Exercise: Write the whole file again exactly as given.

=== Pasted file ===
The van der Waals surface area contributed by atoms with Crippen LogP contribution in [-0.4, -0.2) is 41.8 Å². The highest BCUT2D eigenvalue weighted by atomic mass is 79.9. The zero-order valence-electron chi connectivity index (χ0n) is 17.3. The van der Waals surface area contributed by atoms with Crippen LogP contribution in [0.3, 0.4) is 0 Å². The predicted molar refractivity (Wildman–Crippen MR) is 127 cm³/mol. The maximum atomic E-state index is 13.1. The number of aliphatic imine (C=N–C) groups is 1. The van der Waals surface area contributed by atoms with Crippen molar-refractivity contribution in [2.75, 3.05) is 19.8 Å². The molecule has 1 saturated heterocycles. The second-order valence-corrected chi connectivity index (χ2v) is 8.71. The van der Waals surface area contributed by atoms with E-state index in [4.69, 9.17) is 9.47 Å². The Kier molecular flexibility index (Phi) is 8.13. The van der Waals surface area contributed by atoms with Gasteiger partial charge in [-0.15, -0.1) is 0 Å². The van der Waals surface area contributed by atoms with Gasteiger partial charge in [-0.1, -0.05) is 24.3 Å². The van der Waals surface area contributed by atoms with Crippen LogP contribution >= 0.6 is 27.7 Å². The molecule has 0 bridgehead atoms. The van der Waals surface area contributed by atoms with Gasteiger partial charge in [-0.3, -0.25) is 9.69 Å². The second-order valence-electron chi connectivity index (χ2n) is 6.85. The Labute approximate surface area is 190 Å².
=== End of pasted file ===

The van der Waals surface area contributed by atoms with Crippen LogP contribution in [-0.4, -0.2) is 41.8 Å². The highest BCUT2D eigenvalue weighted by atomic mass is 79.9. The zero-order valence-electron chi connectivity index (χ0n) is 17.3. The van der Waals surface area contributed by atoms with Crippen LogP contribution in [0.3, 0.4) is 0 Å². The predicted molar refractivity (Wildman–Crippen MR) is 127 cm³/mol. The maximum atomic E-state index is 13.1. The number of aliphatic imine (C=N–C) groups is 1. The van der Waals surface area contributed by atoms with Crippen molar-refractivity contribution in [2.75, 3.05) is 19.8 Å². The molecule has 1 saturated heterocycles. The second-order valence-corrected chi connectivity index (χ2v) is 8.71. The van der Waals surface area contributed by atoms with E-state index in [4.69, 9.17) is 9.47 Å². The Kier molecular flexibility index (Phi) is 8.13. The van der Waals surface area contributed by atoms with Gasteiger partial charge in [-0.15, -0.1) is 0 Å². The van der Waals surface area contributed by atoms with Gasteiger partial charge in [-0.1, -0.05) is 24.3 Å². The van der Waals surface area contributed by atoms with Crippen LogP contribution >= 0.6 is 27.7 Å². The molecule has 0 bridgehead atoms. The van der Waals surface area contributed by atoms with Gasteiger partial charge in [-0.3, -0.25) is 9.69 Å². The second-order valence-electron chi connectivity index (χ2n) is 6.85. The Labute approximate surface area is 190 Å².